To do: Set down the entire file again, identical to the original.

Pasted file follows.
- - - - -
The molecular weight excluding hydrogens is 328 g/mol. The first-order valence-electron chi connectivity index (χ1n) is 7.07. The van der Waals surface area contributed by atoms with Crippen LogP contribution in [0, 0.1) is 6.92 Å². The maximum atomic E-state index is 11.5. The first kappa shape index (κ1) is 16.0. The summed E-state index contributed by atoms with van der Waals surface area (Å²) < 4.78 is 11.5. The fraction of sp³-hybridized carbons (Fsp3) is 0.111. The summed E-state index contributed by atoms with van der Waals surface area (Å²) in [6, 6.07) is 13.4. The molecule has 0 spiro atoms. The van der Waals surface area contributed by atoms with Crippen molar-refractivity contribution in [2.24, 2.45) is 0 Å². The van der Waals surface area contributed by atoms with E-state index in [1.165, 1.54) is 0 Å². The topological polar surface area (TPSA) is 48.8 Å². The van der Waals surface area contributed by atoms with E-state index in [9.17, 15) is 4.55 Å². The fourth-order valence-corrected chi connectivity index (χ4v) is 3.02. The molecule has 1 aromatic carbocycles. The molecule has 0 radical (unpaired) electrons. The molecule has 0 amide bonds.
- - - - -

The molecular weight excluding hydrogens is 328 g/mol. The first-order valence-electron chi connectivity index (χ1n) is 7.07. The van der Waals surface area contributed by atoms with Crippen LogP contribution in [0, 0.1) is 6.92 Å². The maximum atomic E-state index is 11.5. The first kappa shape index (κ1) is 16.0. The summed E-state index contributed by atoms with van der Waals surface area (Å²) < 4.78 is 11.5. The fraction of sp³-hybridized carbons (Fsp3) is 0.111. The summed E-state index contributed by atoms with van der Waals surface area (Å²) in [6, 6.07) is 13.4. The molecule has 0 spiro atoms. The van der Waals surface area contributed by atoms with Crippen molar-refractivity contribution in [2.24, 2.45) is 0 Å². The van der Waals surface area contributed by atoms with E-state index in [1.165, 1.54) is 0 Å². The topological polar surface area (TPSA) is 48.8 Å². The van der Waals surface area contributed by atoms with E-state index in [9.17, 15) is 4.55 Å². The fourth-order valence-corrected chi connectivity index (χ4v) is 3.02. The molecule has 1 aromatic carbocycles. The molecule has 0 radical (unpaired) electrons. The molecule has 0 amide bonds.